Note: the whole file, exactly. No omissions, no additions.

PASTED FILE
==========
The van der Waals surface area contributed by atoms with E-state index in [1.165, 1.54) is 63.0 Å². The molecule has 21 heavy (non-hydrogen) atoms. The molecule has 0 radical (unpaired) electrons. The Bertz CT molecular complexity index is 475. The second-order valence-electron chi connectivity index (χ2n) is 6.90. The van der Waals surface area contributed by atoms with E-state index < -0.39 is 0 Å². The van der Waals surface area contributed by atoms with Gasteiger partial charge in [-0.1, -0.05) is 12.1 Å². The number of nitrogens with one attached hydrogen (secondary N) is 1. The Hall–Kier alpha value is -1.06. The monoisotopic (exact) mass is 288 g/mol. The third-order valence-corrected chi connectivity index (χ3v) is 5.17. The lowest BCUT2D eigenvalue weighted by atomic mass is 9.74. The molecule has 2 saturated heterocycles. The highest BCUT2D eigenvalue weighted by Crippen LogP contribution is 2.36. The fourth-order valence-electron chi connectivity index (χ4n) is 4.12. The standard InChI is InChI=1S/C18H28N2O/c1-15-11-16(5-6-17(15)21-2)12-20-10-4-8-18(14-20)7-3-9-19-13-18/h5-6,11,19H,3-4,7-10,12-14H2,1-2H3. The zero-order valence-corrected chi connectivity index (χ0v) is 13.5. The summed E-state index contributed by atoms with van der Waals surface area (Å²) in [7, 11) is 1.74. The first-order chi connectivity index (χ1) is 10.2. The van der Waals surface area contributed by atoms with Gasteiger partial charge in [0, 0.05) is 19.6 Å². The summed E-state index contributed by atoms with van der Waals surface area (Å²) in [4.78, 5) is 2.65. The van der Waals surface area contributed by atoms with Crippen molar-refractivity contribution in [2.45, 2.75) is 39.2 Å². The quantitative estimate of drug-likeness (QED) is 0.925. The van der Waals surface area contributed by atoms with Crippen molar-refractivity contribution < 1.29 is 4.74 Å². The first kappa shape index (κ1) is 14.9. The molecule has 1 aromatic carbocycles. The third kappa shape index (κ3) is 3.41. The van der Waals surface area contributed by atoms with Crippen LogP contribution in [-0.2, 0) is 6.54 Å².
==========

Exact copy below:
The van der Waals surface area contributed by atoms with E-state index in [1.165, 1.54) is 63.0 Å². The molecule has 21 heavy (non-hydrogen) atoms. The molecule has 0 radical (unpaired) electrons. The Bertz CT molecular complexity index is 475. The second-order valence-electron chi connectivity index (χ2n) is 6.90. The van der Waals surface area contributed by atoms with E-state index < -0.39 is 0 Å². The van der Waals surface area contributed by atoms with Gasteiger partial charge in [-0.1, -0.05) is 12.1 Å². The number of nitrogens with one attached hydrogen (secondary N) is 1. The Hall–Kier alpha value is -1.06. The monoisotopic (exact) mass is 288 g/mol. The third-order valence-corrected chi connectivity index (χ3v) is 5.17. The lowest BCUT2D eigenvalue weighted by atomic mass is 9.74. The molecule has 2 saturated heterocycles. The highest BCUT2D eigenvalue weighted by Crippen LogP contribution is 2.36. The fourth-order valence-electron chi connectivity index (χ4n) is 4.12. The standard InChI is InChI=1S/C18H28N2O/c1-15-11-16(5-6-17(15)21-2)12-20-10-4-8-18(14-20)7-3-9-19-13-18/h5-6,11,19H,3-4,7-10,12-14H2,1-2H3. The zero-order valence-corrected chi connectivity index (χ0v) is 13.5. The summed E-state index contributed by atoms with van der Waals surface area (Å²) in [7, 11) is 1.74. The first-order chi connectivity index (χ1) is 10.2. The van der Waals surface area contributed by atoms with Gasteiger partial charge in [0, 0.05) is 19.6 Å². The summed E-state index contributed by atoms with van der Waals surface area (Å²) in [4.78, 5) is 2.65. The van der Waals surface area contributed by atoms with Crippen molar-refractivity contribution in [2.45, 2.75) is 39.2 Å². The quantitative estimate of drug-likeness (QED) is 0.925. The van der Waals surface area contributed by atoms with Crippen molar-refractivity contribution < 1.29 is 4.74 Å². The first kappa shape index (κ1) is 14.9. The molecule has 1 aromatic carbocycles. The third kappa shape index (κ3) is 3.41. The van der Waals surface area contributed by atoms with Crippen LogP contribution in [-0.2, 0) is 6.54 Å².